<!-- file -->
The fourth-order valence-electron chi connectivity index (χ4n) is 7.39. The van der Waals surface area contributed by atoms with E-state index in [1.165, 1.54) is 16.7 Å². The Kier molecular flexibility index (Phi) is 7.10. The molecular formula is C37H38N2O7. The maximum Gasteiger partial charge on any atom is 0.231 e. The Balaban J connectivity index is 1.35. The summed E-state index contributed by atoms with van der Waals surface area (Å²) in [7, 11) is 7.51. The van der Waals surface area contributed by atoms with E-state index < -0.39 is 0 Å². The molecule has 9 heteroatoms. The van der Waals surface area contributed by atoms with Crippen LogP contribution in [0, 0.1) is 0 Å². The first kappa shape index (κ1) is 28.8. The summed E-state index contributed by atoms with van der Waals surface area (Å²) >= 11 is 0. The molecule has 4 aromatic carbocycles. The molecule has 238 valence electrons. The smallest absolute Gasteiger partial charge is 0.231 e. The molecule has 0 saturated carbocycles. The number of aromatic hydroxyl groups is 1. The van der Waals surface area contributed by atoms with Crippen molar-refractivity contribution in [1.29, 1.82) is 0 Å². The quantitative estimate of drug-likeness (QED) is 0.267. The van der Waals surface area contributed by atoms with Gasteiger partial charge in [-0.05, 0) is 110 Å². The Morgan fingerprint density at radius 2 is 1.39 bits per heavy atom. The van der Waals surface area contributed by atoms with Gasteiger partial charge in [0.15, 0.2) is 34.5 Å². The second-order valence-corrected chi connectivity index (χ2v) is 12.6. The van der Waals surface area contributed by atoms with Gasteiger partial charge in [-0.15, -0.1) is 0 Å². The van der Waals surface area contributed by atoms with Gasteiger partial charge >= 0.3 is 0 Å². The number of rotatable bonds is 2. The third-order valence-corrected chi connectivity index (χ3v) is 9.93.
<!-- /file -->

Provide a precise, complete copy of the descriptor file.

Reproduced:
The fourth-order valence-electron chi connectivity index (χ4n) is 7.39. The van der Waals surface area contributed by atoms with E-state index in [1.165, 1.54) is 16.7 Å². The Kier molecular flexibility index (Phi) is 7.10. The molecular formula is C37H38N2O7. The maximum Gasteiger partial charge on any atom is 0.231 e. The Balaban J connectivity index is 1.35. The summed E-state index contributed by atoms with van der Waals surface area (Å²) in [7, 11) is 7.51. The van der Waals surface area contributed by atoms with E-state index < -0.39 is 0 Å². The molecule has 9 heteroatoms. The van der Waals surface area contributed by atoms with Crippen LogP contribution in [0, 0.1) is 0 Å². The first kappa shape index (κ1) is 28.8. The summed E-state index contributed by atoms with van der Waals surface area (Å²) >= 11 is 0. The molecule has 4 aromatic carbocycles. The molecule has 238 valence electrons. The smallest absolute Gasteiger partial charge is 0.231 e. The molecule has 0 saturated carbocycles. The number of aromatic hydroxyl groups is 1. The van der Waals surface area contributed by atoms with Crippen molar-refractivity contribution in [1.29, 1.82) is 0 Å². The quantitative estimate of drug-likeness (QED) is 0.267. The van der Waals surface area contributed by atoms with Gasteiger partial charge in [-0.05, 0) is 110 Å². The Morgan fingerprint density at radius 2 is 1.39 bits per heavy atom. The van der Waals surface area contributed by atoms with Gasteiger partial charge in [0.15, 0.2) is 34.5 Å². The second-order valence-corrected chi connectivity index (χ2v) is 12.6. The van der Waals surface area contributed by atoms with Gasteiger partial charge in [-0.15, -0.1) is 0 Å². The van der Waals surface area contributed by atoms with Gasteiger partial charge >= 0.3 is 0 Å². The number of rotatable bonds is 2. The third-order valence-corrected chi connectivity index (χ3v) is 9.93.